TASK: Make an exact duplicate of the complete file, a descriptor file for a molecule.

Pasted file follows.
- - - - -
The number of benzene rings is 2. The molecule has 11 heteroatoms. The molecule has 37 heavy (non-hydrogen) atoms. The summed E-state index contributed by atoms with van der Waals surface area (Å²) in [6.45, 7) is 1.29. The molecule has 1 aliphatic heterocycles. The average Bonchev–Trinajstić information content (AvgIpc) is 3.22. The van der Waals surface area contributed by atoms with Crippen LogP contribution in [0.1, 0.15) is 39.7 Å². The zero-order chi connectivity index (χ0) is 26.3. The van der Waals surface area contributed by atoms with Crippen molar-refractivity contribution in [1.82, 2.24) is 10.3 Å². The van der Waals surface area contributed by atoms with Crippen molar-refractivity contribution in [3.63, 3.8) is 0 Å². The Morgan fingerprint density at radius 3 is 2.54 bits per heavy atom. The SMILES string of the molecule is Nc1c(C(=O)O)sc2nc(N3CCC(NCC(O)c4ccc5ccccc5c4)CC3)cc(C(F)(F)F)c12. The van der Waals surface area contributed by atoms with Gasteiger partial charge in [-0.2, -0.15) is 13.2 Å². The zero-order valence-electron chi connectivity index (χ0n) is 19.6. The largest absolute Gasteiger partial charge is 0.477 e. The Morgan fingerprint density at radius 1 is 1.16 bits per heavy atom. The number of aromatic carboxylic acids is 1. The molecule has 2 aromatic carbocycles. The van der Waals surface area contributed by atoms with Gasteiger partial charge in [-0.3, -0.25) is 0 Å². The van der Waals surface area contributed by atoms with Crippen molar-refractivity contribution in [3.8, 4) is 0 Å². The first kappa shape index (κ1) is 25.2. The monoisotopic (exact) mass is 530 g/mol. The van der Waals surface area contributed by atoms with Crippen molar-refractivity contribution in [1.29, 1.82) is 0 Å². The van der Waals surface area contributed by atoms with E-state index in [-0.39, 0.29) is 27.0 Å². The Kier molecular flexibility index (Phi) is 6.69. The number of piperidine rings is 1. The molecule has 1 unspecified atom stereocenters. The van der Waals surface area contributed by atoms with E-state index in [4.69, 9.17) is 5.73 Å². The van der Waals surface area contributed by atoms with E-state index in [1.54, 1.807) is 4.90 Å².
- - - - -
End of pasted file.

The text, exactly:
The number of benzene rings is 2. The molecule has 11 heteroatoms. The molecule has 37 heavy (non-hydrogen) atoms. The summed E-state index contributed by atoms with van der Waals surface area (Å²) in [6.45, 7) is 1.29. The molecule has 1 aliphatic heterocycles. The average Bonchev–Trinajstić information content (AvgIpc) is 3.22. The van der Waals surface area contributed by atoms with Crippen LogP contribution in [0.1, 0.15) is 39.7 Å². The zero-order chi connectivity index (χ0) is 26.3. The van der Waals surface area contributed by atoms with Crippen molar-refractivity contribution in [1.82, 2.24) is 10.3 Å². The van der Waals surface area contributed by atoms with Crippen molar-refractivity contribution in [3.63, 3.8) is 0 Å². The Morgan fingerprint density at radius 3 is 2.54 bits per heavy atom. The SMILES string of the molecule is Nc1c(C(=O)O)sc2nc(N3CCC(NCC(O)c4ccc5ccccc5c4)CC3)cc(C(F)(F)F)c12. The van der Waals surface area contributed by atoms with Gasteiger partial charge in [-0.2, -0.15) is 13.2 Å². The zero-order valence-electron chi connectivity index (χ0n) is 19.6. The largest absolute Gasteiger partial charge is 0.477 e. The Morgan fingerprint density at radius 1 is 1.16 bits per heavy atom. The number of aromatic carboxylic acids is 1. The molecule has 2 aromatic carbocycles. The van der Waals surface area contributed by atoms with Gasteiger partial charge in [-0.3, -0.25) is 0 Å². The van der Waals surface area contributed by atoms with Crippen molar-refractivity contribution in [3.8, 4) is 0 Å². The first kappa shape index (κ1) is 25.2. The monoisotopic (exact) mass is 530 g/mol. The van der Waals surface area contributed by atoms with Crippen molar-refractivity contribution in [1.29, 1.82) is 0 Å². The van der Waals surface area contributed by atoms with E-state index in [-0.39, 0.29) is 27.0 Å². The Kier molecular flexibility index (Phi) is 6.69. The number of piperidine rings is 1. The molecule has 1 unspecified atom stereocenters. The van der Waals surface area contributed by atoms with E-state index in [4.69, 9.17) is 5.73 Å². The van der Waals surface area contributed by atoms with E-state index in [1.54, 1.807) is 4.90 Å².